Area Designations for 1997 Ground-level Ozone Standards
Clark County Growth Issues E-mail
Date: August 4, 2004 03:40 PM
To: JohnJ Kelly/R9/USEPA/US@EPA, email@example.com, firstname.lastname@example.org
cc: Harish Agarwal
Subject: Supplemental information to Clark County's 11-factor analysis.
As DAQEM was finalizing its submittal of its 11-factor analysis for the nonattainment boundary in Clark County, John Kelly, EPA Region IX, called in and asked that Clark County's 11-factor analysis take into consideration future growth issues such as:Ivanpah Hydrographic Area (164A, 164B 165, 166)
- Expansion projects along I-15 corridor
- Ivanpah Energy Power Plant (ATC issued by DAQEM)
- Future Airport in Ivanpah Valley (Year-2015) (Proposed, High Priority)
- Duke Energy Power Plant (ATC issued by DAQEM)
- Cal Pine Power Plant (straddles Apex and Moapa Hydrographic Areas)
- Harry Allen Power Plant (addition of a turbine) application in-house.
- Chemical Lime Company (major modification) (proposed)
- Cal Pine Power Plant (ATC issued by EPA Region IX)
- Ash Grove Cement Company (proposed)
- Copper Mountain Power Plant (ATC issued by DAQEM)
Each of these new or modifying facilities and activities will result in additional NOx and VOC emissions in the hydrographic areas in which they are located. These sources were not discussed within the section on "Expected Growth" in the submitted report entitled Nevada Air Quality Designations Boundary Recommendations for the 8-Hour Ozone NAAQS for Clark County, Nevada. John asked that these be documented separately, if necessary, so that EPA can consider them, and ask questions as it considers the submittal from the State of Nevada.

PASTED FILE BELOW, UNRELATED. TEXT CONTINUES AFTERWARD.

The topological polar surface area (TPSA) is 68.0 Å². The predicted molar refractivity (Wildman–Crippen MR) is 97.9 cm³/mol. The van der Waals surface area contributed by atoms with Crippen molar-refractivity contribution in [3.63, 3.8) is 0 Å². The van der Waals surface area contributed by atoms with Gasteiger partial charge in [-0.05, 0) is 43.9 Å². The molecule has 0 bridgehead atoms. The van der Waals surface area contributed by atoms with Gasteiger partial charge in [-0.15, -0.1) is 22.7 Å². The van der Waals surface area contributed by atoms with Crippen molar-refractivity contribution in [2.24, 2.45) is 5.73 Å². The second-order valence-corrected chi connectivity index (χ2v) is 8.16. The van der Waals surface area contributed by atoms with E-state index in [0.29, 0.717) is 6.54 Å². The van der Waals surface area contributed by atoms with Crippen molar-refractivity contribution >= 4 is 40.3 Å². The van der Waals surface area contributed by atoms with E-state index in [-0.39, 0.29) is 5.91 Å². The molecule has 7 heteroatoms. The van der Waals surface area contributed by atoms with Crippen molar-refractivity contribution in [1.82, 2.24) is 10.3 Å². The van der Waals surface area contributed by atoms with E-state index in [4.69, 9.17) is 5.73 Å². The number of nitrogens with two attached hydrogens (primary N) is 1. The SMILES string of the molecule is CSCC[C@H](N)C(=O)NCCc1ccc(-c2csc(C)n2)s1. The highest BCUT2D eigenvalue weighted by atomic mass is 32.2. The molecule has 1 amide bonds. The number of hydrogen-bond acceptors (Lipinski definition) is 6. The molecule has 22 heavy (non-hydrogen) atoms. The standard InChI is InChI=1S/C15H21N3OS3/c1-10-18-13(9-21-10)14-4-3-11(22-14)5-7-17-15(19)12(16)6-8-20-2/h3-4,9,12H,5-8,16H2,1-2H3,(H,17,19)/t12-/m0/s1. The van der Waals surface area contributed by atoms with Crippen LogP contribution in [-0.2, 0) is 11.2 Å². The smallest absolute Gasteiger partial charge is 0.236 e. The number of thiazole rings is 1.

The impact of these and other existing sources on Hydrographic Area 212 become significant due to transport resulting from prominent wind patterns within the areas surrounding 212. Typically, the upper level winds will travel from southwest to northeast, west to east, or from northwest to southeast. However, surface winds do travel from northeast to southwest and from east to west on occasion. This east to west wind has occurred on at least two occasions when exceedances occurred in the Las Vegas and Apex valleys. This phenomenon lends support to the assumption that emissions generated in Apex and Moapa valleys may have an impact on the nonattainment status for the Las Vegas Valley.
DAQEM records indicate that studies have been done years ago regarding the winds around the Las Vegas Valley. We are searching for copies of these old reports and will make them available upon request. Internet searches of the meteorological data that is available from various sites around Clark County support the conclusions that emissions from hydrographic areas 216 and 218 can be transported to hydrographic area 212 on occasion. These can be made available upon request.
If there is anything DAQEM can do to assist in the analysis of its submittal, please contact me, Richard Beckstead at (702) 455-1669, and we will provide whatever information that is available.
DAQEM Permitting Manager